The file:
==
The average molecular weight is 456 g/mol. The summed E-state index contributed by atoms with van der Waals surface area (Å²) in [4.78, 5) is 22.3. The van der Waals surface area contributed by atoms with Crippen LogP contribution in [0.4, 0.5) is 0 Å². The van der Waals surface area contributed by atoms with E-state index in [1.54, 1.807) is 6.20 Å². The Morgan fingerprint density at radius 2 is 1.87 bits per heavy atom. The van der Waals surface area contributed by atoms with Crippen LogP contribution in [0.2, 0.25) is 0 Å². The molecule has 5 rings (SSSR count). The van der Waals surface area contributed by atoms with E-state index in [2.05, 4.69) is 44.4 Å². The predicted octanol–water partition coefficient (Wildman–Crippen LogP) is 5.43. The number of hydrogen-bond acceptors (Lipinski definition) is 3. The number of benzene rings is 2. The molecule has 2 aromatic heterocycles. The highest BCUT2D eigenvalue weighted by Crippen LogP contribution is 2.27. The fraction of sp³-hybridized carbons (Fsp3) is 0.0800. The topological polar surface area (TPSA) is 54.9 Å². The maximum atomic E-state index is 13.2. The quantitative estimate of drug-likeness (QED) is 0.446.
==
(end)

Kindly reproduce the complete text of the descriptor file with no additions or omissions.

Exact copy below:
The average molecular weight is 456 g/mol. The summed E-state index contributed by atoms with van der Waals surface area (Å²) in [4.78, 5) is 22.3. The van der Waals surface area contributed by atoms with Crippen LogP contribution in [0.4, 0.5) is 0 Å². The van der Waals surface area contributed by atoms with E-state index in [1.54, 1.807) is 6.20 Å². The Morgan fingerprint density at radius 2 is 1.87 bits per heavy atom. The van der Waals surface area contributed by atoms with Crippen LogP contribution in [0.2, 0.25) is 0 Å². The molecule has 5 rings (SSSR count). The van der Waals surface area contributed by atoms with E-state index in [2.05, 4.69) is 44.4 Å². The predicted octanol–water partition coefficient (Wildman–Crippen LogP) is 5.43. The number of hydrogen-bond acceptors (Lipinski definition) is 3. The number of benzene rings is 2. The molecule has 2 aromatic heterocycles. The highest BCUT2D eigenvalue weighted by Crippen LogP contribution is 2.27. The fraction of sp³-hybridized carbons (Fsp3) is 0.0800. The topological polar surface area (TPSA) is 54.9 Å². The maximum atomic E-state index is 13.2. The quantitative estimate of drug-likeness (QED) is 0.446.